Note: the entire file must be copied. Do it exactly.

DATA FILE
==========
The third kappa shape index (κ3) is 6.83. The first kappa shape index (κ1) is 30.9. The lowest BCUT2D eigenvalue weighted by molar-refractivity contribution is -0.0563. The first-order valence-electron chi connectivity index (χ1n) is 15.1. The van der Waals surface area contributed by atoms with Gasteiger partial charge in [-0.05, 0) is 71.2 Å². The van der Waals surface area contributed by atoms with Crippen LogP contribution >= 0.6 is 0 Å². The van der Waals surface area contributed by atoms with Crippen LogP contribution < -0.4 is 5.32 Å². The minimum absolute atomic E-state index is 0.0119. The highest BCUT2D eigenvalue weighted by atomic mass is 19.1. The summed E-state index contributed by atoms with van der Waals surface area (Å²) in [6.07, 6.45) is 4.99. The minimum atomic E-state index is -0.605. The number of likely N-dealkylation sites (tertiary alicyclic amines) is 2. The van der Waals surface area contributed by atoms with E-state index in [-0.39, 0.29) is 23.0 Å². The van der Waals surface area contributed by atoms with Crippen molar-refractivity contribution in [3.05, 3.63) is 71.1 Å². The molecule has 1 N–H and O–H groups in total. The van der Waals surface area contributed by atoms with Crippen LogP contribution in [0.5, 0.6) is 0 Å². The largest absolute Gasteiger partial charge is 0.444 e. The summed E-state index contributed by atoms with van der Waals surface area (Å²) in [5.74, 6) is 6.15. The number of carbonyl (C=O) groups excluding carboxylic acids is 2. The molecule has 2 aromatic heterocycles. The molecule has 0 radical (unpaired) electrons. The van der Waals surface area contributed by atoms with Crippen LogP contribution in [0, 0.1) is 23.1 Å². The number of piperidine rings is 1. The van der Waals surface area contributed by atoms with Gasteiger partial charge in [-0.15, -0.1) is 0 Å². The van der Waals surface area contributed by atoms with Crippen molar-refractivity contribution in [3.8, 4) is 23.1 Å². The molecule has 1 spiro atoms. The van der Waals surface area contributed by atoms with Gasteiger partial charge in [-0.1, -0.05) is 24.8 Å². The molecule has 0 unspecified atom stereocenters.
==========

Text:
The third kappa shape index (κ3) is 6.83. The first kappa shape index (κ1) is 30.9. The lowest BCUT2D eigenvalue weighted by molar-refractivity contribution is -0.0563. The first-order valence-electron chi connectivity index (χ1n) is 15.1. The van der Waals surface area contributed by atoms with Gasteiger partial charge in [-0.05, 0) is 71.2 Å². The van der Waals surface area contributed by atoms with Crippen LogP contribution >= 0.6 is 0 Å². The van der Waals surface area contributed by atoms with Crippen LogP contribution < -0.4 is 5.32 Å². The minimum absolute atomic E-state index is 0.0119. The highest BCUT2D eigenvalue weighted by atomic mass is 19.1. The summed E-state index contributed by atoms with van der Waals surface area (Å²) in [6.07, 6.45) is 4.99. The minimum atomic E-state index is -0.605. The number of likely N-dealkylation sites (tertiary alicyclic amines) is 2. The van der Waals surface area contributed by atoms with E-state index in [-0.39, 0.29) is 23.0 Å². The van der Waals surface area contributed by atoms with Crippen molar-refractivity contribution in [3.05, 3.63) is 71.1 Å². The molecule has 1 N–H and O–H groups in total. The van der Waals surface area contributed by atoms with Crippen LogP contribution in [0.5, 0.6) is 0 Å². The largest absolute Gasteiger partial charge is 0.444 e. The summed E-state index contributed by atoms with van der Waals surface area (Å²) in [5.74, 6) is 6.15. The number of carbonyl (C=O) groups excluding carboxylic acids is 2. The molecule has 2 aromatic heterocycles. The molecule has 0 radical (unpaired) electrons. The van der Waals surface area contributed by atoms with Crippen LogP contribution in [0, 0.1) is 23.1 Å². The number of piperidine rings is 1. The van der Waals surface area contributed by atoms with Gasteiger partial charge in [-0.15, -0.1) is 0 Å². The van der Waals surface area contributed by atoms with Crippen molar-refractivity contribution in [3.8, 4) is 23.1 Å². The molecule has 1 spiro atoms. The van der Waals surface area contributed by atoms with Gasteiger partial charge in [-0.1, -0.05) is 24.8 Å². The molecule has 0 unspecified atom stereocenters.